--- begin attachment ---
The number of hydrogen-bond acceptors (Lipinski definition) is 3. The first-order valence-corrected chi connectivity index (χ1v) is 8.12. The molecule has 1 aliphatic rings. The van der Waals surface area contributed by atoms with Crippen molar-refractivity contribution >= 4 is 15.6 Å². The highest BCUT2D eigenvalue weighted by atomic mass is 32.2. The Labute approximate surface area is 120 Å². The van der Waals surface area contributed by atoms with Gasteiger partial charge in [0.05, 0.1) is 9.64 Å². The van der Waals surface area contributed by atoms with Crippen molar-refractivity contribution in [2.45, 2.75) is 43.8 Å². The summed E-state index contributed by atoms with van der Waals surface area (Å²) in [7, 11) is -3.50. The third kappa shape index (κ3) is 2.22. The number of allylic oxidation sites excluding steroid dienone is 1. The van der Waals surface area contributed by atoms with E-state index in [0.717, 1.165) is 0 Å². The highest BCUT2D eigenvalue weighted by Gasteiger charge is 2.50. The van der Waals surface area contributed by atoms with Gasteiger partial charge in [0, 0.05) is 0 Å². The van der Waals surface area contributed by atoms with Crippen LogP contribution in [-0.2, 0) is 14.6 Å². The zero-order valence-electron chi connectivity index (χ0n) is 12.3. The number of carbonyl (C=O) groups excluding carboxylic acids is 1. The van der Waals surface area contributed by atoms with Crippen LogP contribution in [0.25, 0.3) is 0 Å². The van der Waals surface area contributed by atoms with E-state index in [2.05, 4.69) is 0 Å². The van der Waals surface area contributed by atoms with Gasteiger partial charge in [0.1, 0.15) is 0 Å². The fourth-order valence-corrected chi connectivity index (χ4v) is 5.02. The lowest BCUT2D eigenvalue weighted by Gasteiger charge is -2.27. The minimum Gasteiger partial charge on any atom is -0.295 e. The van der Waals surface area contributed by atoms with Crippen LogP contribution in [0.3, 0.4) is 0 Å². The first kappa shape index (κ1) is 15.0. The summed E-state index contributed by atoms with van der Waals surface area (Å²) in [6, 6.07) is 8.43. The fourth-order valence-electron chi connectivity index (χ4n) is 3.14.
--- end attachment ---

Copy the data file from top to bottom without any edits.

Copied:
The number of hydrogen-bond acceptors (Lipinski definition) is 3. The first-order valence-corrected chi connectivity index (χ1v) is 8.12. The molecule has 1 aliphatic rings. The van der Waals surface area contributed by atoms with Crippen molar-refractivity contribution >= 4 is 15.6 Å². The highest BCUT2D eigenvalue weighted by atomic mass is 32.2. The Labute approximate surface area is 120 Å². The van der Waals surface area contributed by atoms with Gasteiger partial charge in [0.05, 0.1) is 9.64 Å². The van der Waals surface area contributed by atoms with Crippen molar-refractivity contribution in [2.45, 2.75) is 43.8 Å². The summed E-state index contributed by atoms with van der Waals surface area (Å²) in [7, 11) is -3.50. The third kappa shape index (κ3) is 2.22. The number of allylic oxidation sites excluding steroid dienone is 1. The van der Waals surface area contributed by atoms with E-state index in [0.717, 1.165) is 0 Å². The highest BCUT2D eigenvalue weighted by Gasteiger charge is 2.50. The van der Waals surface area contributed by atoms with Gasteiger partial charge in [0, 0.05) is 0 Å². The van der Waals surface area contributed by atoms with Crippen LogP contribution in [-0.2, 0) is 14.6 Å². The zero-order valence-electron chi connectivity index (χ0n) is 12.3. The number of carbonyl (C=O) groups excluding carboxylic acids is 1. The van der Waals surface area contributed by atoms with Crippen LogP contribution in [0.25, 0.3) is 0 Å². The van der Waals surface area contributed by atoms with E-state index in [2.05, 4.69) is 0 Å². The van der Waals surface area contributed by atoms with Gasteiger partial charge in [0.1, 0.15) is 0 Å². The fourth-order valence-corrected chi connectivity index (χ4v) is 5.02. The lowest BCUT2D eigenvalue weighted by Gasteiger charge is -2.27. The minimum Gasteiger partial charge on any atom is -0.295 e. The van der Waals surface area contributed by atoms with Crippen LogP contribution in [0.3, 0.4) is 0 Å². The first kappa shape index (κ1) is 15.0. The summed E-state index contributed by atoms with van der Waals surface area (Å²) in [6, 6.07) is 8.43. The fourth-order valence-electron chi connectivity index (χ4n) is 3.14.